- Its a light weight package, as they are not implemented by platform-specific code. -Related classes are contained in javax.swing and its sub packages, such as javax.swing.tree. -Components explained in the Swing have more capabilities than those of AWT

What Is Java?
Java is two things: a programming language and a platform. The Java Programming Language Java is a high-level programming language that is all of the following: Simple Object-oriented Distributed Interpreted Robust Secure Architecture-neutral Portable High-performance Multithreaded Dynamic

Java is also unusual in that each Java program is both compiled and interpreted. With a compiler, you translate a Java program into an intermediate language called Java byte codes--the platform-independent codes interpreted by the Java interpreter. With an interpreter, each Java byte code instruction is parsed and run on the computer. Compilation happens just once; interpretation occurs each time the program is executed. This figure illustrates how this works.

Java byte codes can be considered as the machine code instructions for the Java Virtual Machine (Java VM). Every Java interpreter, whether it's a Java development tool or a Web browser that can run Java applets, is an implementation of the Java VM. The Java VM can also be implemented in hardware.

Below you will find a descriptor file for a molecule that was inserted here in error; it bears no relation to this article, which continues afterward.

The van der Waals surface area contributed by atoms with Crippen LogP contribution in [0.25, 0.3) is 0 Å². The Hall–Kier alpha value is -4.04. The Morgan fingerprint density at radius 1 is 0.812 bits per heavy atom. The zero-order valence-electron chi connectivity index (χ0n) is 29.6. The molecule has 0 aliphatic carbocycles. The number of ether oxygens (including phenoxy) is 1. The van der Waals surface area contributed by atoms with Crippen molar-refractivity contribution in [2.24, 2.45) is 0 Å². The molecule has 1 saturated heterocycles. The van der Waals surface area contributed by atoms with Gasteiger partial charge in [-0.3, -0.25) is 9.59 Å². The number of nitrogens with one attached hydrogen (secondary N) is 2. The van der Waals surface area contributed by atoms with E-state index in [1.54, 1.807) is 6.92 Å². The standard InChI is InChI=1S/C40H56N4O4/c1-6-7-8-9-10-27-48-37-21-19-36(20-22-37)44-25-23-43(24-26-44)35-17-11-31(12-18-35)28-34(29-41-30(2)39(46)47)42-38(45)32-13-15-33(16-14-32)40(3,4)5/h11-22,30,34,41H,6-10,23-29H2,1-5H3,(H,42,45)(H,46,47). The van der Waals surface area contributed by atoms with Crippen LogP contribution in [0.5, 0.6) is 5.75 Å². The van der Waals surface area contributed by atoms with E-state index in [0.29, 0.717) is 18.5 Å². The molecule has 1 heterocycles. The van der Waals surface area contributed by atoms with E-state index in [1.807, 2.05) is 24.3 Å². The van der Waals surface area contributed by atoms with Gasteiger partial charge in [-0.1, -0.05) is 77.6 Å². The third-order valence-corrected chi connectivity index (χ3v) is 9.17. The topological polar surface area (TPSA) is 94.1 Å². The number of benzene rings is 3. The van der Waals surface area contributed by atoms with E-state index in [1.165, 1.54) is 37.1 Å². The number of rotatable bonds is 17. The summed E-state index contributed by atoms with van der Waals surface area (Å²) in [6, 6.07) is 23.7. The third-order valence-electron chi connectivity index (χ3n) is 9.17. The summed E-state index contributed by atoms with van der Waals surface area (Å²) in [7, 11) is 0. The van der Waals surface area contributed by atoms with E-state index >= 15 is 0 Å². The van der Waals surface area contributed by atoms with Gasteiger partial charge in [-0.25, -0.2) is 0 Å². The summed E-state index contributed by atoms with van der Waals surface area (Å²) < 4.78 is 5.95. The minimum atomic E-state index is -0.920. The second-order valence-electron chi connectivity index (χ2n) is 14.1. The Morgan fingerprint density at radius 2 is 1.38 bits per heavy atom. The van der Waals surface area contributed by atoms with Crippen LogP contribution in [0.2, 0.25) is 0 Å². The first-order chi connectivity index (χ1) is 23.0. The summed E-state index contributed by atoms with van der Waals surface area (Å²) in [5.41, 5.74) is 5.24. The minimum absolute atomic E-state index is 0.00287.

Java byte codes help make "write once, run anywhere" possible. The Java program can be compiled into byte codes on any platform that has a Java compiler. The byte codes can then be run on any implementation of the Java VM. For example, the same Java program can run on Windows NT, Solaris, and Macintosh. The Java Platform
A platform is the hardware or software environment in which a program runs. The Java platform differs from most other platforms in that it's a software-only platform that runs on top of other, hardware-based platforms. Most other platforms are described as a combination of hardware and operating system.

The Java platform has two components:

The Java Virtual Machine (Java VM) The Java Application Programming Interface (Java API)

The Java API is a large collection of ready-made software components that provide many useful capabilities, such as graphical user interface (GUI) widgets. The Java API is grouped into libraries (packages) of related components. The following figure depicts a Java program, such as an application or applet, that's running on the Java platform. As the figure shows, the Java API and Virtual Machine insulates the Java program from hardware dependencies.